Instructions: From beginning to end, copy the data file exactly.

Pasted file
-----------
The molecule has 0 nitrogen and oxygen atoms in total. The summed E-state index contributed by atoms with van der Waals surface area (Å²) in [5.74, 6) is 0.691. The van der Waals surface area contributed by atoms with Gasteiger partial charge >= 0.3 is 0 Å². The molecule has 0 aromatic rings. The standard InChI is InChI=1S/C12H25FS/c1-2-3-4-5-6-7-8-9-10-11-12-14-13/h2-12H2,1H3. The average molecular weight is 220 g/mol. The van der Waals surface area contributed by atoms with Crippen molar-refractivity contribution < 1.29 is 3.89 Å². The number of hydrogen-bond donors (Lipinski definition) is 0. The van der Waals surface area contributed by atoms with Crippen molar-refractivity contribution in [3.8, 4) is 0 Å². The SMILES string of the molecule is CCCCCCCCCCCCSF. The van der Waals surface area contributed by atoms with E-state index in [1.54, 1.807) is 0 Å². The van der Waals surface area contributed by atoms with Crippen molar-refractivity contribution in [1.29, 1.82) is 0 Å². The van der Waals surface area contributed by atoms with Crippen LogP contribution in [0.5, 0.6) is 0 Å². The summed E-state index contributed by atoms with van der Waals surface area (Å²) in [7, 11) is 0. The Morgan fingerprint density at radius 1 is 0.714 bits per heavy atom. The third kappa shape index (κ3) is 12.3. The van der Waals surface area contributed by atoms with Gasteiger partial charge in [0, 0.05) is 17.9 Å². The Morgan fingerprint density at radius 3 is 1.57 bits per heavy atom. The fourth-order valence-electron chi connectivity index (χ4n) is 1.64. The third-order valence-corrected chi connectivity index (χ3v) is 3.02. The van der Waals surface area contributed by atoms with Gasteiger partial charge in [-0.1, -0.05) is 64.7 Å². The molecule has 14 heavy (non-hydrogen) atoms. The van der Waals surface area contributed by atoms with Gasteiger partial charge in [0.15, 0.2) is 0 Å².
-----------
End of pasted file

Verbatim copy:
The molecule has 0 nitrogen and oxygen atoms in total. The summed E-state index contributed by atoms with van der Waals surface area (Å²) in [5.74, 6) is 0.691. The van der Waals surface area contributed by atoms with Gasteiger partial charge >= 0.3 is 0 Å². The molecule has 0 aromatic rings. The standard InChI is InChI=1S/C12H25FS/c1-2-3-4-5-6-7-8-9-10-11-12-14-13/h2-12H2,1H3. The average molecular weight is 220 g/mol. The van der Waals surface area contributed by atoms with Crippen molar-refractivity contribution < 1.29 is 3.89 Å². The number of hydrogen-bond donors (Lipinski definition) is 0. The van der Waals surface area contributed by atoms with Crippen molar-refractivity contribution in [3.8, 4) is 0 Å². The SMILES string of the molecule is CCCCCCCCCCCCSF. The van der Waals surface area contributed by atoms with E-state index in [1.54, 1.807) is 0 Å². The van der Waals surface area contributed by atoms with Crippen molar-refractivity contribution in [1.29, 1.82) is 0 Å². The van der Waals surface area contributed by atoms with Crippen LogP contribution in [0.5, 0.6) is 0 Å². The summed E-state index contributed by atoms with van der Waals surface area (Å²) in [7, 11) is 0. The Morgan fingerprint density at radius 1 is 0.714 bits per heavy atom. The third kappa shape index (κ3) is 12.3. The van der Waals surface area contributed by atoms with Gasteiger partial charge in [0, 0.05) is 17.9 Å². The Morgan fingerprint density at radius 3 is 1.57 bits per heavy atom. The fourth-order valence-electron chi connectivity index (χ4n) is 1.64. The third-order valence-corrected chi connectivity index (χ3v) is 3.02. The van der Waals surface area contributed by atoms with Gasteiger partial charge in [-0.1, -0.05) is 64.7 Å². The molecule has 14 heavy (non-hydrogen) atoms. The van der Waals surface area contributed by atoms with Gasteiger partial charge in [0.15, 0.2) is 0 Å².